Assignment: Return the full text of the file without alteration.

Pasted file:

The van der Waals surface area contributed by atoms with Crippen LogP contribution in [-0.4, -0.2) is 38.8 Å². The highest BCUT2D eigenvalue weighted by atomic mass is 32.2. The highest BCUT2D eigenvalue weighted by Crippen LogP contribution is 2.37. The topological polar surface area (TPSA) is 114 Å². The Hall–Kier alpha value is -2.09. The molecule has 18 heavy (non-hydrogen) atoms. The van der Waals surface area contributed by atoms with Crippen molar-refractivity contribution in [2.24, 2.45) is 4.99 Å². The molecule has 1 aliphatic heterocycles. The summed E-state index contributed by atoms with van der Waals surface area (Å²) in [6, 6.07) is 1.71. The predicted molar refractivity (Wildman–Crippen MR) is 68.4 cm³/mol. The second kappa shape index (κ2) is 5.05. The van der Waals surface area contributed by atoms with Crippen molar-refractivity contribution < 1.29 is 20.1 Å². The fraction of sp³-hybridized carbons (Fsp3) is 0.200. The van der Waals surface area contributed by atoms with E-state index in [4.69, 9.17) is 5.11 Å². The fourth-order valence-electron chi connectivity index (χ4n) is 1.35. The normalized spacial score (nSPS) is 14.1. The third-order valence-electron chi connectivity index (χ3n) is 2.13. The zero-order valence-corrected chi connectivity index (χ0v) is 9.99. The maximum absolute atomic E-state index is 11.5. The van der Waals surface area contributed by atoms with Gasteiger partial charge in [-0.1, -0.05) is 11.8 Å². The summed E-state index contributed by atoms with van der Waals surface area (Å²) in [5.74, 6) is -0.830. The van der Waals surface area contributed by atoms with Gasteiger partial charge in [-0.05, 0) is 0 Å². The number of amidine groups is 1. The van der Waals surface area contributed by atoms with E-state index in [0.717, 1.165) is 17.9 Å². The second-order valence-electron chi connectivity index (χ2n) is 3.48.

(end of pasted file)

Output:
The van der Waals surface area contributed by atoms with Crippen LogP contribution in [-0.4, -0.2) is 38.8 Å². The highest BCUT2D eigenvalue weighted by atomic mass is 32.2. The highest BCUT2D eigenvalue weighted by Crippen LogP contribution is 2.37. The topological polar surface area (TPSA) is 114 Å². The Hall–Kier alpha value is -2.09. The molecule has 18 heavy (non-hydrogen) atoms. The van der Waals surface area contributed by atoms with Crippen molar-refractivity contribution in [2.24, 2.45) is 4.99 Å². The molecule has 1 aliphatic heterocycles. The summed E-state index contributed by atoms with van der Waals surface area (Å²) in [6, 6.07) is 1.71. The predicted molar refractivity (Wildman–Crippen MR) is 68.4 cm³/mol. The second kappa shape index (κ2) is 5.05. The van der Waals surface area contributed by atoms with Crippen molar-refractivity contribution < 1.29 is 20.1 Å². The fraction of sp³-hybridized carbons (Fsp3) is 0.200. The van der Waals surface area contributed by atoms with E-state index in [4.69, 9.17) is 5.11 Å². The fourth-order valence-electron chi connectivity index (χ4n) is 1.35. The normalized spacial score (nSPS) is 14.1. The third-order valence-electron chi connectivity index (χ3n) is 2.13. The zero-order valence-corrected chi connectivity index (χ0v) is 9.99. The maximum absolute atomic E-state index is 11.5. The van der Waals surface area contributed by atoms with Gasteiger partial charge in [-0.1, -0.05) is 11.8 Å². The summed E-state index contributed by atoms with van der Waals surface area (Å²) in [5.74, 6) is -0.830. The van der Waals surface area contributed by atoms with Gasteiger partial charge in [-0.05, 0) is 0 Å². The number of amidine groups is 1. The van der Waals surface area contributed by atoms with E-state index in [0.717, 1.165) is 17.9 Å². The second-order valence-electron chi connectivity index (χ2n) is 3.48.